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Cooperative Learning

   
Cooperative Learning


Cooperative learning allows students to develop meaningful social skills that will benefit them in the real world.  Students share a common goal which can only be attained by group interdependence.  This type of learning style creates an atmosphere of excitement which works to bring about a positive and entertaining learning environment.  Students gain from each other’s efforts; they feel proud and celebrate when their group is recognized for an achievement; they develop positive social skills; and they learn to be accountable as well as dependent upon others.  The benefits to using cooperative learning exercises in the classroom are numerous and have profound effects on learning.  The following is a listing of cooperative learning exercises which will be utilized in my classroom.
 

Cooperative Learning Exercises:
 
Jigsaw
Students are divided into small groups of five or six students each.  In each group, students are assigned to cover different aspects of one topic. When the research is completed, each student will come back to her or his jigsaw group and will try to present a well-organized report to the group. To increase the chances that each report will be accurate, the students doing the research do not immediately take it back to their jigsaw group.  Instead, they meet first with students who have the identical assignment (one from each jigsaw group).  This is called the "expert" group. Once each presenter is up to speed, the jigsaw groups reconvene in their initial configuration.  Each student in each group educates the whole group about her or his specialty.  Students are then tested on what they have learned from their fellow group member.
 
Panel Discussions
Student groups are assigned a topic to research and asked to prepare presentations (note that this may readily be combined with the jigsaw method).  Each panelist is then expected to make a very short presentation, before the floor is opened to questions from "the audience".  Panel discussions are especially useful when students are asked to give class presentations or reports as a way of including the entire class in the presentation.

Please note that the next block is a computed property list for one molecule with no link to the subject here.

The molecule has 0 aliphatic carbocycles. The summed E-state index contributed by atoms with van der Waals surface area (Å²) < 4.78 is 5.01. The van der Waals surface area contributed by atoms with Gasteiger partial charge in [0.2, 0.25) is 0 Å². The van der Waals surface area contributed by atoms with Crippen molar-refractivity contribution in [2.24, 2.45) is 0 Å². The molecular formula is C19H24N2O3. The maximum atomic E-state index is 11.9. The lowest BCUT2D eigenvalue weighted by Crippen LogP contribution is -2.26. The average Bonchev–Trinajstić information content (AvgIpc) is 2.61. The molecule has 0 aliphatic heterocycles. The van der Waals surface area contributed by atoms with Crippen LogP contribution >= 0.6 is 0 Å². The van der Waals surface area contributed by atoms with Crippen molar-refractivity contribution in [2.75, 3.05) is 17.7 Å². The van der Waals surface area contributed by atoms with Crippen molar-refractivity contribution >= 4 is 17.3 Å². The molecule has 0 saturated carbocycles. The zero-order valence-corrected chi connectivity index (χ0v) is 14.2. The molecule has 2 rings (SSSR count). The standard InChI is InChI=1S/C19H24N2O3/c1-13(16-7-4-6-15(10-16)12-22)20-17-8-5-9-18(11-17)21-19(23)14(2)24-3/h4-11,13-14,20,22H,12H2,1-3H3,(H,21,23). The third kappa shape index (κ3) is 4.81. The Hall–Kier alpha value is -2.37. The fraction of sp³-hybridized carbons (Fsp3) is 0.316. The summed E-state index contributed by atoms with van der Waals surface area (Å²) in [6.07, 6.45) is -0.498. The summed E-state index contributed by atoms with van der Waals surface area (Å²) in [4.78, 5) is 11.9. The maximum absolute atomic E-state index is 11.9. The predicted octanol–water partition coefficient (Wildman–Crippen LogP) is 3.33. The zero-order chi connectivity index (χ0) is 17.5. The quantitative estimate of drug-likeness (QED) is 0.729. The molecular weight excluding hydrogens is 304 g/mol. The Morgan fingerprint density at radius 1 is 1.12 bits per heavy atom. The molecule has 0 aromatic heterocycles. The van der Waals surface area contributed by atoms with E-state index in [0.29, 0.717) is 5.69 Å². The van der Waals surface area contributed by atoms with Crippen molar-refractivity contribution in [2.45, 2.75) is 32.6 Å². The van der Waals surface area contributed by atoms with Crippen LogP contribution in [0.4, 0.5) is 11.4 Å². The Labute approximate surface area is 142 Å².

Debates
Debates provide an efficient structure for class presentations when the subject matter easily divides into opposing views or ‘Pro’/‘Con’ considerations. Students are assigned to debate teams, given a position to defend, and then asked to present arguments in support of their position on the presentation day.  The opposing team should be given an opportunity to rebut the argument and, time permitting, the original presenters asked to respond to the rebuttal.
 
Concept Mapping

A concept map is a way of illustrating the connections that exist between terms or concepts covered in course material; students construct concept maps by connecting individual terms by lines which indicate the relationship between each set of connected terms.  Most of the terms in a concept map have multiple connections.  Developing a concept map requires the students to identify and organize information and to establish meaningful relationships between the pieces of information.
 
Role Playing

Students are asked to "act out" a part.  In doing so, they get a better idea of the concepts and theories being discussed. Role-playing exercises can range from the simple to the complex. Complex role playing might take the form of a play (depending on time and resources). 
 
Visual Lists